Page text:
w Use of digital power meter.
w Use of less numbers of transistor

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Ú Handles multi-core processor as well as high end graphics using a
single silicon die.
Ú Improves data transfer rate.
Ú Reduces power consumption.
Ú Includes video processing & other specific acceleration.
Ú Offers high computing capability.

# "
AMD and Intel wouldn¶t go to the trouble of integrating a GPU into
their CPU architectures if there weren¶t some benefits to doing so,
but sometimes the benefit of a new technology seems to be focused
more on the company selling the product than the consum er.
Fortunately, the benefits of the APU are dramatic and will be noticed
by end users.

Obviously, improved performance is one advantage. The graphics


placed on current APUs are not meant to be competitive with high -
end or even mid-range discrete graphics cards, but they are better
than previous integrated graphics processors. Intel HD Graphics
3000, the fastest graphics option available on the company¶s newest
processor, is two to three times quicker than the previous Intel HD
Graphics solution, which was on the processor die but not integrated
into the architecture. This also makes it possible to include new
features, like Intel¶s QuickSync video transcoding techology.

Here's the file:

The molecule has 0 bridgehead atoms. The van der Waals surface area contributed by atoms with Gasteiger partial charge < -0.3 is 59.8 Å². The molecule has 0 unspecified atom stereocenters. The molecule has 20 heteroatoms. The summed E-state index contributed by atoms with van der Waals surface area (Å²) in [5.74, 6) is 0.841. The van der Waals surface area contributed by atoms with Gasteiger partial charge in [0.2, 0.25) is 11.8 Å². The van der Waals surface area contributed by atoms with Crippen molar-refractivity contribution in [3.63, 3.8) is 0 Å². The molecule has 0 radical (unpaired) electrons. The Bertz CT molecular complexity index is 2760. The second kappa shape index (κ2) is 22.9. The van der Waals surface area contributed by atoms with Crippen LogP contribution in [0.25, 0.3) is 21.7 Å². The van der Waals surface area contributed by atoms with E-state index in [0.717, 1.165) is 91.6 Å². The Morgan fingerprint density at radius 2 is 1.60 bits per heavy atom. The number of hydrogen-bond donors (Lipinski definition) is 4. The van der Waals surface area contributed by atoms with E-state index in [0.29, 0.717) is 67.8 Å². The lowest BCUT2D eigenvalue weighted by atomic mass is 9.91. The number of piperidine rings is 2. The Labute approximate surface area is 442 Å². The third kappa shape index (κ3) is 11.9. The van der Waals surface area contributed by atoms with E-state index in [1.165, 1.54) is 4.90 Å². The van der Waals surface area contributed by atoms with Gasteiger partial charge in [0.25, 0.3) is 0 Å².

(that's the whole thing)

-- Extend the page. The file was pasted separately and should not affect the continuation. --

Another advantage brought by APUs is improved power efficiency.
Integrated the GPU into the architecture makes it possibl e to share
resources and achieve the same results with less silicon. This means
an APU can replicate the performance of a system equipped with a
low-end discrete graphics card while using far less power. Early
benchmarks of Intel Sandy Bridge and AMD Fusion laptops make this
advantage obvious; systems equipped with these processors
have better battery life than similar system saddled with a CPU and a
separate discrete or integrated graphics processor j

   
The APU is the future of processor design. The only question at this
point is the term itself. While Intel¶s new processors also fit the
definition of an APU, the term APU is only used by AMD in its
marketing. If Nvidia also decides this is a term worth us ing as it
develops its new processor it may have some legs. Otherwise, I
wouldn¶t be surprised if Intel uses its considerable marketshare might
to squash it.
But whatever this new generation of hardware is called five years
from now, the results are the same. APUs are here, they¶re awesome,
and they¶ll make it easier for users to enjoy media without consuming
unreasonable amounts of power.